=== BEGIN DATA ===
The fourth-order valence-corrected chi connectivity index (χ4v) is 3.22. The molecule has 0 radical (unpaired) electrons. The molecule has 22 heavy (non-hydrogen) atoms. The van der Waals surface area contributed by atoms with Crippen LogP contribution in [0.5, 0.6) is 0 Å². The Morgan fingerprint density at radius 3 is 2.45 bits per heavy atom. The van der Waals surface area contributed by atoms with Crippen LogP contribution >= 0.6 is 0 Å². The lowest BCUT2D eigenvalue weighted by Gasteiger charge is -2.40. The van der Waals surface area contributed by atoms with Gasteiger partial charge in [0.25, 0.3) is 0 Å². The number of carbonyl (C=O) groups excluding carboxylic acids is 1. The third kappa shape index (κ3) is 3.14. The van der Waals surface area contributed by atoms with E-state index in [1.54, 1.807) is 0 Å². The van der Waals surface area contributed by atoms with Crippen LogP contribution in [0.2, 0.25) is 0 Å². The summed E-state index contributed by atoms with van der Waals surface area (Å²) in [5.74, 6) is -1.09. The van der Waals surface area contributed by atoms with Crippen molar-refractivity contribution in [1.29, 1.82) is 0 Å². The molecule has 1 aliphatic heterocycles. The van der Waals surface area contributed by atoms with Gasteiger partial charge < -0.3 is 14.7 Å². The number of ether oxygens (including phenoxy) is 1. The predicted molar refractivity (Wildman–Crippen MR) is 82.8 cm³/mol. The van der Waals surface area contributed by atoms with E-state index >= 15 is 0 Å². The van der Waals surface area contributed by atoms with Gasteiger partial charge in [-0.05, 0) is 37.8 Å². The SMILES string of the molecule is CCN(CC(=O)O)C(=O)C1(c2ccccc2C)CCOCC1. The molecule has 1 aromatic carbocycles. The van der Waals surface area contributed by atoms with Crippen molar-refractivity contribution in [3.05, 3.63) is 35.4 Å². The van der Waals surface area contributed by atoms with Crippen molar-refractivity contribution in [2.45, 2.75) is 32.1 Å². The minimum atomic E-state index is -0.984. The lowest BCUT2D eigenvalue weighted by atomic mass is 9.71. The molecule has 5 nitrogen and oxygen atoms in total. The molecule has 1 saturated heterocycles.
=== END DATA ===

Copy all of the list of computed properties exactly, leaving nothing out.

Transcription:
The fourth-order valence-corrected chi connectivity index (χ4v) is 3.22. The molecule has 0 radical (unpaired) electrons. The molecule has 22 heavy (non-hydrogen) atoms. The van der Waals surface area contributed by atoms with Crippen LogP contribution in [0.5, 0.6) is 0 Å². The Morgan fingerprint density at radius 3 is 2.45 bits per heavy atom. The van der Waals surface area contributed by atoms with Crippen LogP contribution >= 0.6 is 0 Å². The lowest BCUT2D eigenvalue weighted by Gasteiger charge is -2.40. The van der Waals surface area contributed by atoms with Gasteiger partial charge in [0.25, 0.3) is 0 Å². The number of carbonyl (C=O) groups excluding carboxylic acids is 1. The third kappa shape index (κ3) is 3.14. The van der Waals surface area contributed by atoms with E-state index in [1.54, 1.807) is 0 Å². The van der Waals surface area contributed by atoms with Crippen LogP contribution in [0.2, 0.25) is 0 Å². The summed E-state index contributed by atoms with van der Waals surface area (Å²) in [5.74, 6) is -1.09. The van der Waals surface area contributed by atoms with Crippen molar-refractivity contribution in [1.29, 1.82) is 0 Å². The molecule has 1 aliphatic heterocycles. The van der Waals surface area contributed by atoms with Gasteiger partial charge < -0.3 is 14.7 Å². The number of ether oxygens (including phenoxy) is 1. The predicted molar refractivity (Wildman–Crippen MR) is 82.8 cm³/mol. The van der Waals surface area contributed by atoms with E-state index >= 15 is 0 Å². The van der Waals surface area contributed by atoms with Gasteiger partial charge in [-0.05, 0) is 37.8 Å². The SMILES string of the molecule is CCN(CC(=O)O)C(=O)C1(c2ccccc2C)CCOCC1. The molecule has 1 aromatic carbocycles. The van der Waals surface area contributed by atoms with Crippen molar-refractivity contribution in [3.05, 3.63) is 35.4 Å². The van der Waals surface area contributed by atoms with Crippen molar-refractivity contribution in [2.45, 2.75) is 32.1 Å². The minimum atomic E-state index is -0.984. The lowest BCUT2D eigenvalue weighted by atomic mass is 9.71. The molecule has 5 nitrogen and oxygen atoms in total. The molecule has 1 saturated heterocycles.